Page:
No mining plant is currently at the site, and the Bolivian government does not want to allow exploitation by foreign corporations. Instead, it intends to reach an annual production of 35,000 t by 2023 in a joint venture with ACI Systems Alemania GmbH.[20][18][21]

Salar de Uyuni is estimated to contain 10 billion tonnes (9.8 billion long tons; 11 billion short tons) of salt, of which less than 25,000 t is extracted annually. All miners working in the Salar belong to Colchani's cooperative. Because of its location, large area, and flatness, the Salar is a major car transport route across the Bolivian Altiplano,[12] except when seasonally covered with water.[citation needed]



Salar means salt flat in Spanish. Uyuni originates from the Aymara language and means a pen (enclosure); Uyuni is a surname and the name of a town that serves as a gateway for tourists visiting the Salar. Thus Salar de Uyuni can be loosely translated as a salt flat with enclosures, the latter possibly referring to the "islands" of the Salar; or as "salt-flat at Uyuni (the town named 'pen for animals')".[citation needed]

Aymara legend tells that the mountains Tunupa, Kusku, and Kusina, which surround the Salar, were giant people. Tunupa married Kusku, but Kusku ran away from her with Kusina. Grieving Tunupa started to cry while breastfeeding her son. Her tears mixed with milk and formed the Salar. Many locals consider the Tunupa an important deity and say that the place should be called Salar de Tunupa rather than Salar de Uyuni.[15]

Flora and fauna


The Salar is virtually devoid of any wildlife or vegetation. The latter is dominated by giant cacti (Echinopsis atacamensis pasacana, Echinopsis tarijensis, etc.). They grow at a rate of about 1 cm/a to a height of about 12 m (39 ft). Other shrubs include Pilaya, which is used by locals to cure catarrh, and Thola (Baccharis dracunculifolia), which is burned as a fuel. Also present are quinoa plants and queñua bushes.[15]

Every November, Salar de Uyuni is the breeding ground for three South American species of flamingo feeding on local brine shrimps: the Chilean, Andean, and rare James's flamingos. About 80 other bird species are present, including the horned coot, Andean goose, and Andean hillstar. The Andean fox, or culpeo, is also present, and islands in the Salar (in particular Incahuasi Island) host colonies of rabbit-like viscachas.[15]




Traditional salt production at Salar. Such salt blocks are used for building salt hotels

Salar de Uyuni is a popular tourist destination, and consequently a number of hotels have been built in the area. Due to lack of conventional construction materials, many of them are almost entirely (walls, roof, furniture) built with salt blocks cut from the Salar. The first such hotel, named Palacio de Sal, was erected in 1993–1995[22][23] in the middle of the salt flat,[24][25] and soon became a popular tourist destination.[26] However, its location in the center of a desert caused sanitation problems, as most waste had to be collected manually. Mismanagement caused serious environmental pollution and the hotel had to be dismantled in 2002.[27][28]

Around 2007, a new hotel was built,[26] under the name Palacio de Sal, in a new location at the eastern edge of Salar de Uyuni, 25 km away from the town of Uyuni.[25] The sanitary system has been restructured to comply with the government regulations.[22] The hotel has a dry sauna and a steam room, a saltwater pool and whirlpool baths.[29]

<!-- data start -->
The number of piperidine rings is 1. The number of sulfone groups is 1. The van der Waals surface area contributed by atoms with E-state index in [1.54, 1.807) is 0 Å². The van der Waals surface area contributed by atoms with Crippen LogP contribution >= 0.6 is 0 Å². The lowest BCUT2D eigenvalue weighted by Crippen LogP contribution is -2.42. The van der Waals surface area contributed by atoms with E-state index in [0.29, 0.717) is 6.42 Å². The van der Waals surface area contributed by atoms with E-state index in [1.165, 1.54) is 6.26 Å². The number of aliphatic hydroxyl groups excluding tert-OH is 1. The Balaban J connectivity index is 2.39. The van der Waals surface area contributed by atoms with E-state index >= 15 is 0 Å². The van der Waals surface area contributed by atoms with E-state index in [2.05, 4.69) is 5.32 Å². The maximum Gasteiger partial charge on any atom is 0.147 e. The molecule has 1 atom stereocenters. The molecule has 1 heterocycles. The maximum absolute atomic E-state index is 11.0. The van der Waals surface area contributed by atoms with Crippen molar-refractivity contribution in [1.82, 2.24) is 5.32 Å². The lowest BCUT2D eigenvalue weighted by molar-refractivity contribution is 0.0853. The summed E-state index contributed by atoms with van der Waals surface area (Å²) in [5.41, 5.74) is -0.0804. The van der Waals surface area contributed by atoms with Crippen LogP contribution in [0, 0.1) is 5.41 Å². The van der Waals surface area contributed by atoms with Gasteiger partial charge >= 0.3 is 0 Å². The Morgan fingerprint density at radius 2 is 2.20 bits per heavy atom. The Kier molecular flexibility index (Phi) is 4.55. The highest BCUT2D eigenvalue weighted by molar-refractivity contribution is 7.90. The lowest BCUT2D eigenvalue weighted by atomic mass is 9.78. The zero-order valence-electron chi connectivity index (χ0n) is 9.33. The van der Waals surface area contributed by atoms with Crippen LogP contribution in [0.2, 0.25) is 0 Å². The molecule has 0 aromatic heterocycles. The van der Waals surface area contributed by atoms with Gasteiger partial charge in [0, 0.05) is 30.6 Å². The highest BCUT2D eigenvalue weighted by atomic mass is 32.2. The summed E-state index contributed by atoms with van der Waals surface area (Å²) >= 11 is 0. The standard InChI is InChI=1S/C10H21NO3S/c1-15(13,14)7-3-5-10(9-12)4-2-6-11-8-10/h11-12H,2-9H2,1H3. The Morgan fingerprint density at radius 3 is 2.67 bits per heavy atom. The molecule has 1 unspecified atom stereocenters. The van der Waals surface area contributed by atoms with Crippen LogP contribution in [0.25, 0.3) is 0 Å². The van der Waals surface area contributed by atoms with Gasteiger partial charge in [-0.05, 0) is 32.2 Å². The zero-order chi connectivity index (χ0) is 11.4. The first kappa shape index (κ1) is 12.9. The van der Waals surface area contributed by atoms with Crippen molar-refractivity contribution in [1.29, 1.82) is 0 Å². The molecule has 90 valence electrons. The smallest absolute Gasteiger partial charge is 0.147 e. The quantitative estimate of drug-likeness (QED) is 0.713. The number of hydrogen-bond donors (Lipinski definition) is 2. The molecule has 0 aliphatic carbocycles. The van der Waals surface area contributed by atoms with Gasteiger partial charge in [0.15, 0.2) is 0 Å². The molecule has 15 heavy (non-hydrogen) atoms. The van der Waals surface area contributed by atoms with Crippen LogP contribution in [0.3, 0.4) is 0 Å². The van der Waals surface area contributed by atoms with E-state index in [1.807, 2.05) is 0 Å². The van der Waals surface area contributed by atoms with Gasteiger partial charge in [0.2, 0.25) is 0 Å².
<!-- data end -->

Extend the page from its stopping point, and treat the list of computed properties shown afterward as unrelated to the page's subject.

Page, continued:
Train cemetery


One major tourist attraction is an antique train cemetery. It is 3 km (1.9 mi) outside Uyuni and is connected to it by the old train tracks. The town served in the past as a distribution hub for the trains carrying minerals en route to Pacific Ocean ports. The rail lines were built by British engineers arriving near the end of the 19th century and formed a sizeable community in Uyuni. The engineers were invited by the British-sponsored Antofagasta and Bolivia Railway Companies, now Ferrocarril de Antofagasta a Bolivia. The rail construction started in 1888 and ended in 1892. It was encouraged by Bolivian President Aniceto Arce, who believed Bolivia would flourish with a good transport system, but it was also constantly sabotaged by the local Aymara indigenous Indians who saw it as an intrusion into their lives. The trains were mostly used by the mining companies. In the 1940s, the mining industry collapsed, partly because of mineral depletion. Many trains were abandoned, producing the train cemetery. There are proposals to build a museum from the cemetery.[15]

Cemetery of trains near the town of Uyuni



Fatal incidents have occurred at the salt flat as a result of poorly maintained vehicles, untrained drivers, speeding, a disregard for the inhospitable conditions, and lack of regulation for tour companies.[30]

Satellite calibration


Salt flats are ideal for calibrating the distance measurement equipment of satellites because they are large, stable surfaces with strong reflection, similar to that of ice sheets. As the largest salt flat on Earth, Salar de Uyuni is especially suitable for this purpose.[2] In the low-rain period from April to November, due to the absence of industry and its high elevation, the skies above Salar de Uyuni are very clear, and the air is dry (relative humidity is about 30%; rainfall is roughly 1 millimetre or 0.039 inches per month). It has a stable surface, smoothed by seasonal flooding — water dissolves the salt surface and thus keeps it leveled.[31]

As a result, the variation in the surface elevation over the 10,582-square-kilometer (4,086 sq mi) area of Salar de Uyuni is less than 1 meter (3 ft 3 in) normal to the Earth's circumference, and there are few square kilometers on Earth that are as flat. The surface reflectivity (albedo) for ultraviolet light is relatively high at 0.69 and shows variations of only a few percent during the daytime.[6] The combination of all these features makes Salar de Uyuni about five times better for satellite calibration than the surface of an ocean.[4][5][32] Using Salar de Uyuni as the target, ICESat has already achieved the short-term elevation measurement accuracy of below 2 centimeters (0.79 in).[33]